The magic of a personal brand is that gives you control over how you want to be seen in the world. Your confidence and self-belief enable you to leverage opportunities and make informed decisions about your career and your future. You no longer experience the frustrations of a career meltdown or being at a crossroads not knowing what to do next with your career or your life. With a personal brand, you have focus, clarity, and a strategy to move forward toward future success.

    Creating your personal brand does not happen overnight. It takes a lot of work and self-reflection. You will be expected to step outside of your comfort zone not once, but many times.

    The good news is that the more time you spend outside of your comfort zone, the more you will like being there. Being outside of your comfort zone is where you can test the viability of and fine-tune your personal brand.

    5 Key Steps to Creating Your Personal Brand

    These five steps will help you create a personal brand that will deliver you the results you desire with your career and in life.

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    1. Set Your Personal Goals

    What is it that you want to do in the next five years? What will your future self be doing in the next five to ten years? What is important to you? If you can answer these questions, then you are on the right path. If not, then you have to start thinking about them.

    2. Create Your Unique Value Proposition

    Create your unique value proposition by asking yourself these four questions:

    1. What are your personality features? What benefit do you offer people?
    2. Who are you and why do people enjoy working with you?
    3. What do you do and what do people want you to do for them? How do you solve their problems?
    4. What makes you different from others like you?

    The answers to these questions will give you the information you need to create your professional story, which is the key step to creating your personal brand.

    3. Write Your Professional Story

    Knowing who you are, what you want, and the unique value you offer is essential to you creating your professional story. People remember stories. Your personal story incorporates your value proposition and tells people who you are and what makes you unique. This is what people will remember about you.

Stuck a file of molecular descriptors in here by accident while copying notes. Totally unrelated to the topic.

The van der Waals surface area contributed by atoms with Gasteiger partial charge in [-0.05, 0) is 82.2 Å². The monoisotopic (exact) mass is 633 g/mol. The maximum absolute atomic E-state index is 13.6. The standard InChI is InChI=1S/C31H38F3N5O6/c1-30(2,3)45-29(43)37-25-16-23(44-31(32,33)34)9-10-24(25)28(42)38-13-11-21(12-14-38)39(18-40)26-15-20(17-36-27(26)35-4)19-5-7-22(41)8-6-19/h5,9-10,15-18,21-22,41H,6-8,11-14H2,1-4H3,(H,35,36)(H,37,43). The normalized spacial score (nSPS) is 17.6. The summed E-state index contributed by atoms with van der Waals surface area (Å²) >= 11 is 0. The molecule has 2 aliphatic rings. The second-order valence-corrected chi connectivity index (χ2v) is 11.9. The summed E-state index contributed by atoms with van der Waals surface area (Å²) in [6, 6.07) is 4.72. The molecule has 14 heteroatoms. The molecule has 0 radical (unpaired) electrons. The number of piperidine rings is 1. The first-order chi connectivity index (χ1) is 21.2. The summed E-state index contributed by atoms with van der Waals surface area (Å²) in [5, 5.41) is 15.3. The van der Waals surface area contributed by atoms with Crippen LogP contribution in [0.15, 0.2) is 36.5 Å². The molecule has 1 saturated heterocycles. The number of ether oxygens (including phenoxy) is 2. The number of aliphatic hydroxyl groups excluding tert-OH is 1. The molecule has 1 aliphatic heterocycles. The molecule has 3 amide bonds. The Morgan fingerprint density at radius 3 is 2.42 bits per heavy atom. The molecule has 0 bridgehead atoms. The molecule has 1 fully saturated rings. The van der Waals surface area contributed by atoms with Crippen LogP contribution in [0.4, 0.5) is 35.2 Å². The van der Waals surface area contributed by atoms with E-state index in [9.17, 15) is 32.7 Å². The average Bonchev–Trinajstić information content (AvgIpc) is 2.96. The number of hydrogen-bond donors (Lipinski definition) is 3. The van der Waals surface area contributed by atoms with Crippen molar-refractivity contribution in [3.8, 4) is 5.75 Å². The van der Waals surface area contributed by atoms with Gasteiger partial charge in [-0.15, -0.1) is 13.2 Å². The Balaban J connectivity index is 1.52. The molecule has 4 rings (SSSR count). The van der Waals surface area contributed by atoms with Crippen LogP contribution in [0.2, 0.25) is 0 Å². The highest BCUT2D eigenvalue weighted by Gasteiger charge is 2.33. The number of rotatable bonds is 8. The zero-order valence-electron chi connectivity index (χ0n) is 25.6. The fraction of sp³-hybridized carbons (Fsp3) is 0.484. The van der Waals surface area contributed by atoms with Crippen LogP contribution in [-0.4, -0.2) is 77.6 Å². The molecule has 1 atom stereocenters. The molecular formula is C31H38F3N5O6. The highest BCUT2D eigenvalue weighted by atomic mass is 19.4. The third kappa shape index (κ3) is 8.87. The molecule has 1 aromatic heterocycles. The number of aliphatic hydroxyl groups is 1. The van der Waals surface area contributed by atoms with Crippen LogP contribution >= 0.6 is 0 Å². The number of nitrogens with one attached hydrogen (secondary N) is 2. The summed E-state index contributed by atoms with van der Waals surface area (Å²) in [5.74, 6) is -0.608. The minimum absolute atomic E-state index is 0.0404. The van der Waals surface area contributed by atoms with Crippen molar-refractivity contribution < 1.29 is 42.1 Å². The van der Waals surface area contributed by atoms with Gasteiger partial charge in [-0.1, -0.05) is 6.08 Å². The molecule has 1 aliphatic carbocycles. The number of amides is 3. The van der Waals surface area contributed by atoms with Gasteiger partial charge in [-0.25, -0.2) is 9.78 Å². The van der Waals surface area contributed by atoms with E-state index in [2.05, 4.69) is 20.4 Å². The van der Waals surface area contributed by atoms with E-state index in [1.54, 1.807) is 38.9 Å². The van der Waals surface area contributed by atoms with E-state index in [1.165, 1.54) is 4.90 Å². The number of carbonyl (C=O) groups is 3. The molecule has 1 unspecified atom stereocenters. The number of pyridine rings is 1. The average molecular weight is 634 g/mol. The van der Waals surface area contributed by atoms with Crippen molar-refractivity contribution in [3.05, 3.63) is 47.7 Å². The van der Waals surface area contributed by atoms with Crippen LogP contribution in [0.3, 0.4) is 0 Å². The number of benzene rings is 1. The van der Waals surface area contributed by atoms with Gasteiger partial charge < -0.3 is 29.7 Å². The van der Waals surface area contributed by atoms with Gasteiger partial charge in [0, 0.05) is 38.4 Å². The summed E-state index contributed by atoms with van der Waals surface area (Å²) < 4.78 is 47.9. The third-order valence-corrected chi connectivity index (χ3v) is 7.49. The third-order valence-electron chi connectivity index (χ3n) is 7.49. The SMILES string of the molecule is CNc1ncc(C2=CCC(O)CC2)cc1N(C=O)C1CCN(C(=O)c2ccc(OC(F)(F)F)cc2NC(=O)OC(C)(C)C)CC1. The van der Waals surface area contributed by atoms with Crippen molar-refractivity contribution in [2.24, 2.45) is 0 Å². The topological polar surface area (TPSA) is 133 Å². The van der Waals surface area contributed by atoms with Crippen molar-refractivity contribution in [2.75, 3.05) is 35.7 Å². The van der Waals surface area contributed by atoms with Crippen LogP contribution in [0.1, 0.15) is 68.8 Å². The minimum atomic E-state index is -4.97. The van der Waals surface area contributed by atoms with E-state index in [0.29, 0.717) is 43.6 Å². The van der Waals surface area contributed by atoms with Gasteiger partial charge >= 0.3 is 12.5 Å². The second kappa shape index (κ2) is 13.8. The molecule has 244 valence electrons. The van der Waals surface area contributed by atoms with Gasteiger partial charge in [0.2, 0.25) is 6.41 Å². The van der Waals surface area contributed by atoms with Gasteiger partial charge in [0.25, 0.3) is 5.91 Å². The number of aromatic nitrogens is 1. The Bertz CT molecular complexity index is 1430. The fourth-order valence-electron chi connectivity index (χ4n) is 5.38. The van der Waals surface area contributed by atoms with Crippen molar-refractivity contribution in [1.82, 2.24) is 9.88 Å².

4. Determine Which Platforms Will Support Your Personal Brand

    Decide which social media accounts and online platforms will best represent your brand and allow you to share your voice. In a professional capacity, having a LinkedIn profile and a CV that reflects your brand is key to your positioning in relation to role opportunities. People will be connecting with you because they will like the story you are telling.

    5. Become Recognized for Sharing Your Knowledge and Expertise

    A great way for you to promote yourself is by sharing knowledge and helping others. This is where you prove you know your stuff and you gain exposure for doing so. You can do this through social media, writing, commenting, video, joining professional groups, networking, etc. Find your own style and uniqueness and use it to attract clients, the opportunities, or the jobs you desire.

    The importance of having a personal brand is not going to go away. In fact, it is the only way where you can stand out and be unique in a complex changing world of work. If you don’t have a personal brand, someone will do it for you. If you let this happen, you have no control and you may not like the story they create.

    Standing out from others takes time and investment. Most people cannot make the change by themselves, and this is where engaging a personal brand coach is a viable option to consider.

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    As a personal brand coach, working with my clients to create their personal brand is my passion. I love the fact that we can work together to create a personal story that defines exactly what people will say when you leave the room.

    Other People’s Stories

    Listening to other people’s stories is a great way to learn. In his article, 7 TED Talks About Personal Branding, Rafael Dos Santos presents the best Ted Talks where speakers share their stories about the “why,” “what,” and “how” of personal branding.((GuidedPR: 7 TED Talks About Personal Branding))

    Take some time out to listen to these speakers sharing their stories and thoughts about personal branding. You will definitely learn so much about how you can start your journey of defining yourself and taking control of your professional and personal life.

    Your personal brand, without a doubt, is your secret weapon to your career success. As Michelle Obama said,

    “your story is what you have, what you will always have. It is something to own.”

    So, go own your story. Go on the journey to create your personal brand that defines who you are, highlights your uniqueness, and the value you offer to the world.

    Featured photo credit: Austin Distel via unsplash.com

    Reference